For the most part, the co-directors of the Cairngorms LTSER did validate our findings, which was affirming in that it meant that our interviewees had corroborated perceptions of local experts, and that on the whole, we had synthesized the interview material to accurately represent the big picture. However, what was perhaps more interesting came up when Dr. Jan Dick turned to me on the way to the LTSER co-directors’ meeting and said, “I’m using you as a boundary object!” A boundary object is any tangible thing – usually a map, graphic, or document — that a group of people, especially people with varied backgrounds and interests, can use as a focal point for their meeting, and to help keep the conversation constructive despite different points of view and reasons for being at the meeting. I realized that while I had been focused on getting feedback on my results, if another important goal was to contribute something to the platform itself, then my visit did inherently give something back in that it provided a clear focus – and perhaps even inspiration — at the LTSER co-directors’ meeting, which was convened because of my visit. To put it bluntly, bringing a visitor from abroad may create an excuse for doing certain things!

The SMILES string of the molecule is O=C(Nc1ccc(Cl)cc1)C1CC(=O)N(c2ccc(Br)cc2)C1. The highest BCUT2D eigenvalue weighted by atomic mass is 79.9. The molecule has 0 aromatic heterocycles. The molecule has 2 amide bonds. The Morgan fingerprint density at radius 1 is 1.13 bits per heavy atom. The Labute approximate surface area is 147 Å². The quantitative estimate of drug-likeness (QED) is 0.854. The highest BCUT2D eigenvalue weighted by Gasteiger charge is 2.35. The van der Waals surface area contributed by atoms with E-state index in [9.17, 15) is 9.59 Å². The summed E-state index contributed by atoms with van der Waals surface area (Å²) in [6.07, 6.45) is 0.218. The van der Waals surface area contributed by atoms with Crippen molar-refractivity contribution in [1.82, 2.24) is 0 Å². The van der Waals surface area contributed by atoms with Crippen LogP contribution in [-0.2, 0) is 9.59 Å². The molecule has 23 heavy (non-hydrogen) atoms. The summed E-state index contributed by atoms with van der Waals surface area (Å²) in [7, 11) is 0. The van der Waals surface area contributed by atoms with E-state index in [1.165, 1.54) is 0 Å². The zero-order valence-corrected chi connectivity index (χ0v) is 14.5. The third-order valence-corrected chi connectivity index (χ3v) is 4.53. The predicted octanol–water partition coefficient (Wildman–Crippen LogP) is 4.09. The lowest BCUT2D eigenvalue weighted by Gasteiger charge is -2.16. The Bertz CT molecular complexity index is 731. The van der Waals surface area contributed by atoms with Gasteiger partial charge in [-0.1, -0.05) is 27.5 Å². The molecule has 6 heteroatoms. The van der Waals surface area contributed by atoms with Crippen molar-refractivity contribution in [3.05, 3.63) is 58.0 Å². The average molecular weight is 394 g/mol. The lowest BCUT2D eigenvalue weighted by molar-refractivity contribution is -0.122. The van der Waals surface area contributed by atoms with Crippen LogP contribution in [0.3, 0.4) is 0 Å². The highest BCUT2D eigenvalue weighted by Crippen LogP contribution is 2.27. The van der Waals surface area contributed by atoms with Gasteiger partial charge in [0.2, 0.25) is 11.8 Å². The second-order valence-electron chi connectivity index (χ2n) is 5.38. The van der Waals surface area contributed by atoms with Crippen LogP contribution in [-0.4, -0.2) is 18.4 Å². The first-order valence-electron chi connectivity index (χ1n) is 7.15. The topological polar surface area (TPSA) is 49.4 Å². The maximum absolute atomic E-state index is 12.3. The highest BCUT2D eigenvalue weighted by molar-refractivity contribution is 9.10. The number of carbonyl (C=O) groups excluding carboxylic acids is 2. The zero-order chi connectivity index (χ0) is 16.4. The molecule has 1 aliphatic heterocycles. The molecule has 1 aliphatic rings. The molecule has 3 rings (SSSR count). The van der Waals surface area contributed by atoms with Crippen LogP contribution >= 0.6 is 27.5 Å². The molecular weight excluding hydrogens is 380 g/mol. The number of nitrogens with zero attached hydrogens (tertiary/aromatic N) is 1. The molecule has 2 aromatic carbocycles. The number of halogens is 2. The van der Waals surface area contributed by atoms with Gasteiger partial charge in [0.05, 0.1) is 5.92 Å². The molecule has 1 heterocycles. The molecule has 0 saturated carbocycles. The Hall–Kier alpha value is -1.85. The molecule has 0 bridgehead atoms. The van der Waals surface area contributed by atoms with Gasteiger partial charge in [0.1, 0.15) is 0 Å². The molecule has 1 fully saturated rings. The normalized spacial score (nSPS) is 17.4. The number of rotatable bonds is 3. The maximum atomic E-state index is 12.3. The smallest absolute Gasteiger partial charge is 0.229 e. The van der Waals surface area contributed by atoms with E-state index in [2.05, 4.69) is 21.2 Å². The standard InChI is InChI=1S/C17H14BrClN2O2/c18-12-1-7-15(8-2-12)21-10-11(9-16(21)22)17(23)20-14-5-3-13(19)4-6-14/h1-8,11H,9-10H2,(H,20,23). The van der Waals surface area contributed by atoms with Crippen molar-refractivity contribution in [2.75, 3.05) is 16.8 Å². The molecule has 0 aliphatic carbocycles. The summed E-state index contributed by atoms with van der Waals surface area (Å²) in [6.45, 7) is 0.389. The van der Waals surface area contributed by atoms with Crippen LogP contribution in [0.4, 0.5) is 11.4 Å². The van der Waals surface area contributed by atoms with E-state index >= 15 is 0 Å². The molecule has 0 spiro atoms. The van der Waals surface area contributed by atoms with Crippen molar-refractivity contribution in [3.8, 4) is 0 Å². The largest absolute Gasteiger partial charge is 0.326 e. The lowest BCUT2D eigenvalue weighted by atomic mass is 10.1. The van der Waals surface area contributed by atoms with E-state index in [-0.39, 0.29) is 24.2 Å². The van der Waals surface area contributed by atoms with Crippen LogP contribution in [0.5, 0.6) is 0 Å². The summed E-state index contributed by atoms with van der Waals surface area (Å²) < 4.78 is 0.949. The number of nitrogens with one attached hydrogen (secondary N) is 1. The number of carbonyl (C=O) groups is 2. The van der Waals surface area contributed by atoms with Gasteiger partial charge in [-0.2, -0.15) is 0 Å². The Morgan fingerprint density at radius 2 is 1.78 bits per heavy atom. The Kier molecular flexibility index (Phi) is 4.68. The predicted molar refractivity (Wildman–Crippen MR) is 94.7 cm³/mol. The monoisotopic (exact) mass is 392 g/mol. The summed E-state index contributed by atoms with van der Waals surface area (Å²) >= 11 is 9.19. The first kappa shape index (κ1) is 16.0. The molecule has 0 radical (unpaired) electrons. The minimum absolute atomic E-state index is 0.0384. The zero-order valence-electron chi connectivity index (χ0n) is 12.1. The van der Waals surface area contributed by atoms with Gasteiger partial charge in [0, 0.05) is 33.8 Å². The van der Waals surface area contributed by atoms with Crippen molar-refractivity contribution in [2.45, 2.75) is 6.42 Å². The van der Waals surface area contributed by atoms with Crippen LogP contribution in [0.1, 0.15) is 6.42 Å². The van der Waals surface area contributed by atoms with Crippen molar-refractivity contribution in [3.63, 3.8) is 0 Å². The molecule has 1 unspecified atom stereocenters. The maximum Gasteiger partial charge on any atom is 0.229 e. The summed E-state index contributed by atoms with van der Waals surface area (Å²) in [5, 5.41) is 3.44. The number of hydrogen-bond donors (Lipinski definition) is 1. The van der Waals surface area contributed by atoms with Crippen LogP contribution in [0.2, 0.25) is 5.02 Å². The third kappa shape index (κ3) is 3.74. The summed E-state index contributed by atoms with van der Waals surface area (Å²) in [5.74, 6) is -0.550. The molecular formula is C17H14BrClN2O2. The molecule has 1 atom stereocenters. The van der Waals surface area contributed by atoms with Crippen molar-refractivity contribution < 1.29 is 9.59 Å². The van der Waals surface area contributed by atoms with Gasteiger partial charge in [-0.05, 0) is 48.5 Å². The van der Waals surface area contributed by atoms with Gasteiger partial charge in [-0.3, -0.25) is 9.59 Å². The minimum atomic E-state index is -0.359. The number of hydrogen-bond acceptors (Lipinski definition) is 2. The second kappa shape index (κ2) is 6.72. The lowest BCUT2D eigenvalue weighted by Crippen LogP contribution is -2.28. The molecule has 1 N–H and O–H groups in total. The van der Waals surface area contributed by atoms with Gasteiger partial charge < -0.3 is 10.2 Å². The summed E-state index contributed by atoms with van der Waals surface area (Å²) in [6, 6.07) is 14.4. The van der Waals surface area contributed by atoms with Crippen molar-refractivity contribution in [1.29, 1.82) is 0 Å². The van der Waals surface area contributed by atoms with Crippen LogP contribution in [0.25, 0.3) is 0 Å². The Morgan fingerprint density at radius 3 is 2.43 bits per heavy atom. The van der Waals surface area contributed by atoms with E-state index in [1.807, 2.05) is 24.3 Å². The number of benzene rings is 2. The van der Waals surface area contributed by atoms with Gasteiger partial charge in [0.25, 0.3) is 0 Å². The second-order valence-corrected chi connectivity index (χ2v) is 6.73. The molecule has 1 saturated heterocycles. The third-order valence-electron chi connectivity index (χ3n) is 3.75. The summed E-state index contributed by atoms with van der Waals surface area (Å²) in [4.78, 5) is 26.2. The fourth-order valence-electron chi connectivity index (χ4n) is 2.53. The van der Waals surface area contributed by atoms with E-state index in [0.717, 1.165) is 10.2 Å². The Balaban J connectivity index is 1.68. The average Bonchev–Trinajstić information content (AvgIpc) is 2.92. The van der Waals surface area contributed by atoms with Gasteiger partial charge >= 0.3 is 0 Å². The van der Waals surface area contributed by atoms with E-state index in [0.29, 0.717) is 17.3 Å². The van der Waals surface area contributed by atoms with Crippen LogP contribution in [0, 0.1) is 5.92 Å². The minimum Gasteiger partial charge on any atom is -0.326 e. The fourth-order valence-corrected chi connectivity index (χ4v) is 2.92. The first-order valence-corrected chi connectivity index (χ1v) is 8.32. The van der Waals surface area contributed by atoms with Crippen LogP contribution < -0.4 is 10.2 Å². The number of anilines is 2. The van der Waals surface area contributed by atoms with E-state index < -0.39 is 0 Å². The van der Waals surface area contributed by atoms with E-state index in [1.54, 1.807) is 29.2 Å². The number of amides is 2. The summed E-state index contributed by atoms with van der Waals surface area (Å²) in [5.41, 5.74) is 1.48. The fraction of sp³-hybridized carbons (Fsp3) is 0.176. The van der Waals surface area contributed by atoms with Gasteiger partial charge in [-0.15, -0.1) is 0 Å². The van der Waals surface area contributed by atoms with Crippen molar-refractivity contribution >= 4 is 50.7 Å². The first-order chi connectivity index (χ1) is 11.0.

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My trip provided an opportunity for Dr. Jan Dick to catch up with her Environmental Change Network colleague ‘Ness Kirkbride.